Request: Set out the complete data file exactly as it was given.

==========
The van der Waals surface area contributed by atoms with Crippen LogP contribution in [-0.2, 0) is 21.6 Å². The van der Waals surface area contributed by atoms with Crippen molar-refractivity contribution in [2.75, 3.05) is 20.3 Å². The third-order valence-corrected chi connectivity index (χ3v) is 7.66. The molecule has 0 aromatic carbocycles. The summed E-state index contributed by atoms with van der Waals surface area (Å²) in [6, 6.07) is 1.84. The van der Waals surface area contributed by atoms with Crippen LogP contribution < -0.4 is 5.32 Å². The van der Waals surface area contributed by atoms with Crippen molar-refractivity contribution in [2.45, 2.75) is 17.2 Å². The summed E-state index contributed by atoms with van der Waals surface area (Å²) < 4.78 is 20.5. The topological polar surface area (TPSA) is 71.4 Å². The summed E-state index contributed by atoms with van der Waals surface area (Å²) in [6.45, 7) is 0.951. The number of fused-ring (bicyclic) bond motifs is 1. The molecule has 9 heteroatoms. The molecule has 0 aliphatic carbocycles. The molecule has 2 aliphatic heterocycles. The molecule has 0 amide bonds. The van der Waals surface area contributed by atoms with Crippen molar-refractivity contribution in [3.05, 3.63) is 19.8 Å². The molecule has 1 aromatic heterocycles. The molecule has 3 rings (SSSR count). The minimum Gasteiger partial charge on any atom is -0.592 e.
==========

The van der Waals surface area contributed by atoms with Crippen LogP contribution in [-0.2, 0) is 21.6 Å². The van der Waals surface area contributed by atoms with Crippen molar-refractivity contribution in [2.75, 3.05) is 20.3 Å². The third-order valence-corrected chi connectivity index (χ3v) is 7.66. The molecule has 0 aromatic carbocycles. The summed E-state index contributed by atoms with van der Waals surface area (Å²) in [6, 6.07) is 1.84. The van der Waals surface area contributed by atoms with Crippen LogP contribution < -0.4 is 5.32 Å². The van der Waals surface area contributed by atoms with Crippen molar-refractivity contribution in [2.45, 2.75) is 17.2 Å². The summed E-state index contributed by atoms with van der Waals surface area (Å²) < 4.78 is 20.5. The topological polar surface area (TPSA) is 71.4 Å². The summed E-state index contributed by atoms with van der Waals surface area (Å²) in [6.45, 7) is 0.951. The number of fused-ring (bicyclic) bond motifs is 1. The molecule has 9 heteroatoms. The molecule has 0 aliphatic carbocycles. The molecule has 2 aliphatic heterocycles. The molecule has 0 amide bonds. The van der Waals surface area contributed by atoms with Crippen molar-refractivity contribution in [3.05, 3.63) is 19.8 Å². The molecule has 1 aromatic heterocycles. The molecule has 3 rings (SSSR count). The minimum Gasteiger partial charge on any atom is -0.592 e.